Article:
The annual percentage rate (APR) is the amount you’ll pay each year for borrowing money on your credit card. While you’ll inadvertently want a 0% APR, you can expect a higher-than-average APR if you have no credit history. If you still don’t land an APR within the single-digit bracket, you can avoid the consequences of high interest rates by paying your balances in full each month.
Don’t ignore credit card fees
Unfortunately, your first credit card may not be free to use after all. Credit card issuers may charge an annual fee for using the card. Other types of fees you can expect your credit card to carry include balance transfer fees, late payment fees, ATM fees, and more. It’s a good idea to crunch the numbers based on your spending to determine whether it makes sense to take out a card with a different set of fees. For instance, if you’re a frequent international traveller, you’ll want to stay away from cards that charge foreign transaction fees.
Check the credit limit
Credit card issuers will set the maximum amount of money you can spend on a new credit card, and that’s your credit limit. In most cases, a high credit limit comes against the backdrop of a strong credit history, so you won’t get approved for a high limit if you’re still getting a footing into establishing your credit. It takes time to build your credit, but as you do, you’ll open up yourself to more rewarding cards and higher limits.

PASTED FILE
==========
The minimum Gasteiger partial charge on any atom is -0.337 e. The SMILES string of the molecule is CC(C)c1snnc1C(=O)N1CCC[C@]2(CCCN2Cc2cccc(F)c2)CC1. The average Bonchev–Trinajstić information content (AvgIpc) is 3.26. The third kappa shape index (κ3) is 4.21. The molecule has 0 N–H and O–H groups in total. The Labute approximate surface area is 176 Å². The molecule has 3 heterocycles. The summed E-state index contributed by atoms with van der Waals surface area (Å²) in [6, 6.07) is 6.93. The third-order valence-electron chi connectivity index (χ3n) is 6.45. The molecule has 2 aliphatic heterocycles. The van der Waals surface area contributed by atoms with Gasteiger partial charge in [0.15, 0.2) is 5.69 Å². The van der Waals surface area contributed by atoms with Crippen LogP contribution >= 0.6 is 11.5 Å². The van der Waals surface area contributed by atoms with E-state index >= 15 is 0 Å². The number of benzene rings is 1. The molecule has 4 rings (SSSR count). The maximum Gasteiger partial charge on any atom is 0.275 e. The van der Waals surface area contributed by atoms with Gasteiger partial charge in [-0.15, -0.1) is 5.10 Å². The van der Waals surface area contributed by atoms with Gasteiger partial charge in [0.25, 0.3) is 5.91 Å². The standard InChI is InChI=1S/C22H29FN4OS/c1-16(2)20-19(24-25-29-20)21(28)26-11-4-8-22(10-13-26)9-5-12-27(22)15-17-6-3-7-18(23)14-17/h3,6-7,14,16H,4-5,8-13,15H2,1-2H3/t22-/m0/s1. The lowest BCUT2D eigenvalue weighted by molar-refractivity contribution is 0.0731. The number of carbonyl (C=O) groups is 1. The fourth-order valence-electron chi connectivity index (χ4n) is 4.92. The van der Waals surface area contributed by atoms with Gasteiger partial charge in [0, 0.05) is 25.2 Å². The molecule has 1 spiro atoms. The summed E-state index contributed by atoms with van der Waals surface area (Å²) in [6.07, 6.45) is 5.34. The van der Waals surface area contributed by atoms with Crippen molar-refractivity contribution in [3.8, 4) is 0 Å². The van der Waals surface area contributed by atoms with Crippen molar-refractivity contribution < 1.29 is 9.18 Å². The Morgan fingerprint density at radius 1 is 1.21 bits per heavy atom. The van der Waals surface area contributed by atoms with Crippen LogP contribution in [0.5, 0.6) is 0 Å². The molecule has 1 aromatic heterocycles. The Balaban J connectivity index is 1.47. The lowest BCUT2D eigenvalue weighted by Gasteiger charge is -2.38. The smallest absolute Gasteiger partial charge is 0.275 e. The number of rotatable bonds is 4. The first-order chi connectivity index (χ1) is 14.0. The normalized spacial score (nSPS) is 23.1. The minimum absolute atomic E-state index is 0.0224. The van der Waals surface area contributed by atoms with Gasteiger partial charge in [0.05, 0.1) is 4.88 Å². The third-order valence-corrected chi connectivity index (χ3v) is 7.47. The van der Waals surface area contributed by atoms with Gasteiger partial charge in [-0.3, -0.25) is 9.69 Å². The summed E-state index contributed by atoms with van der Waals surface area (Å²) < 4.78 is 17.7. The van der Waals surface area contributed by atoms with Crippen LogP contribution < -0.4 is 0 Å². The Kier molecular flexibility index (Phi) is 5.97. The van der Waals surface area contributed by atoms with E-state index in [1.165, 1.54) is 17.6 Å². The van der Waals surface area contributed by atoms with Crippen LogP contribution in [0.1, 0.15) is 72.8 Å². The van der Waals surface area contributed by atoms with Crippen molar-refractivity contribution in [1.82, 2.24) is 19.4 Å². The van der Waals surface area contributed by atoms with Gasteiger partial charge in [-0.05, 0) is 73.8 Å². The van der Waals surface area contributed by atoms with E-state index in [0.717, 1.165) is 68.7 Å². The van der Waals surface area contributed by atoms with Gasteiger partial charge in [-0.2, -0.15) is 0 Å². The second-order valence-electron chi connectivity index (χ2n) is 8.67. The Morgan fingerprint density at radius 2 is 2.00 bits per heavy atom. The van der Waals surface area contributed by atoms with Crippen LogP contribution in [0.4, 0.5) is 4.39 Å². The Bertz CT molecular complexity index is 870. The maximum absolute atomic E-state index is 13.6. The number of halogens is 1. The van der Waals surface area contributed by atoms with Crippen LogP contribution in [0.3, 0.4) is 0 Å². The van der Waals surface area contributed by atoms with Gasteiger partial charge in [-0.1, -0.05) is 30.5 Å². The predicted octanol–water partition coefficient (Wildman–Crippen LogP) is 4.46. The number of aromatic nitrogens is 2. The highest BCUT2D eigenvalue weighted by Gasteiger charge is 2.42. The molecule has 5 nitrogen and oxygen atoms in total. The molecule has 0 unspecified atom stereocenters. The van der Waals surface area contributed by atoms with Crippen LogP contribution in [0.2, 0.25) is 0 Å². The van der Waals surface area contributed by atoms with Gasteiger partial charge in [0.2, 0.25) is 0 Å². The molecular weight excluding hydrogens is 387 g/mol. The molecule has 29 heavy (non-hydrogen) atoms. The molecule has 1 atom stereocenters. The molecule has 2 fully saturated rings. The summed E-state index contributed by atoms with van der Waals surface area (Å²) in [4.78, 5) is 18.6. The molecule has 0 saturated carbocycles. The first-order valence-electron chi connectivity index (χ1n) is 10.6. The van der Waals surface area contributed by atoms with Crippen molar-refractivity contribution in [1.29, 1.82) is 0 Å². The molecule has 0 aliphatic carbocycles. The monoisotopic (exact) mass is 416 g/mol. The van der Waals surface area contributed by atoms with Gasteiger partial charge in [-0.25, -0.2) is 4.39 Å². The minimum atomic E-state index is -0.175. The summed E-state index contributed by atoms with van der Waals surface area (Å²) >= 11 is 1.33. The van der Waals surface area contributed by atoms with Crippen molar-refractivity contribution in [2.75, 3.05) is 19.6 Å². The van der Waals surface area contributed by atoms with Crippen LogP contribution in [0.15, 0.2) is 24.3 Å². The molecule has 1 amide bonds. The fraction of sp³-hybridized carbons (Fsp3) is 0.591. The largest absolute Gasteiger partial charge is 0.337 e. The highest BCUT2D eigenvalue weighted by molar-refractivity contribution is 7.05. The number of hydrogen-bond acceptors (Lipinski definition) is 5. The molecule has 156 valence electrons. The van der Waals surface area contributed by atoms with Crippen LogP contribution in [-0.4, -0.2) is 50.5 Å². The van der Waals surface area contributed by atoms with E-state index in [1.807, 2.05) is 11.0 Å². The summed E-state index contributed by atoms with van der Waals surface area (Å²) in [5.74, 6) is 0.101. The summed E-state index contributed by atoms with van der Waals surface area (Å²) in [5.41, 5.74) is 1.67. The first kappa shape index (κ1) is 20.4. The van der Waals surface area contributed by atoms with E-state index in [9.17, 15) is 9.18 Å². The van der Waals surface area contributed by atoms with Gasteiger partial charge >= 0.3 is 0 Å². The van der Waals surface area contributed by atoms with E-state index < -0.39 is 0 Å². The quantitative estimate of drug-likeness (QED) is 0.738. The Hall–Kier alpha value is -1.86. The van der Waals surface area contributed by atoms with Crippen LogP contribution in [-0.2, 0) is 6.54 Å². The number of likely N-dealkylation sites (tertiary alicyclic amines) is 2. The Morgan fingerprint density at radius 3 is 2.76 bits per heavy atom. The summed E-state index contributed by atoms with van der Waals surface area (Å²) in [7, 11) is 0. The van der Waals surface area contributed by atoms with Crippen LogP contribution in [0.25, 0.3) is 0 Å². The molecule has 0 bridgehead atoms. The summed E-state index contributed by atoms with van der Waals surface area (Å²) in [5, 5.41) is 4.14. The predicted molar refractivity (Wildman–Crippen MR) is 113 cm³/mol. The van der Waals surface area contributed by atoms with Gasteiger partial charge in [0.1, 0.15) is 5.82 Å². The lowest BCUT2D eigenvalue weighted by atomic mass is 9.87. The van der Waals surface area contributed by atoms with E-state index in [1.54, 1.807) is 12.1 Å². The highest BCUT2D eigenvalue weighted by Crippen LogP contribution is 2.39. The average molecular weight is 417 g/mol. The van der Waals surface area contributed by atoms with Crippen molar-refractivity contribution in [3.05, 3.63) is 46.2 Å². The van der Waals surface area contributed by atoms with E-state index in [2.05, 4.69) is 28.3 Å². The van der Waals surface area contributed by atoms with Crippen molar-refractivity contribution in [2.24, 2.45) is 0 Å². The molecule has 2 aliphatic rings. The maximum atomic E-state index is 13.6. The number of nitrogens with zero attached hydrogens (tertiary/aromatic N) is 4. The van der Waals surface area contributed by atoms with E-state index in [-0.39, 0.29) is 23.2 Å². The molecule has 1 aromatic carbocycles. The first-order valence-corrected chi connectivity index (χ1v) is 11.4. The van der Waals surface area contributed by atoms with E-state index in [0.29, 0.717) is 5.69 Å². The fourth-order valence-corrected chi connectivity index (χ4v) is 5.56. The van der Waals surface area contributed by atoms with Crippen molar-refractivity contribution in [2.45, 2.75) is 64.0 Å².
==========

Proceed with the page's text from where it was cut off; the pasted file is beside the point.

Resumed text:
Some credit card issuers have an online screening or pre-qualification tool that lets you check whether there is a credit card that matches your credit profile. A pre-qualification won’t ding your credit score, but if you eventually complete your credit card application, the hard inquiry may show up on your credit report and potentially lower your credit score.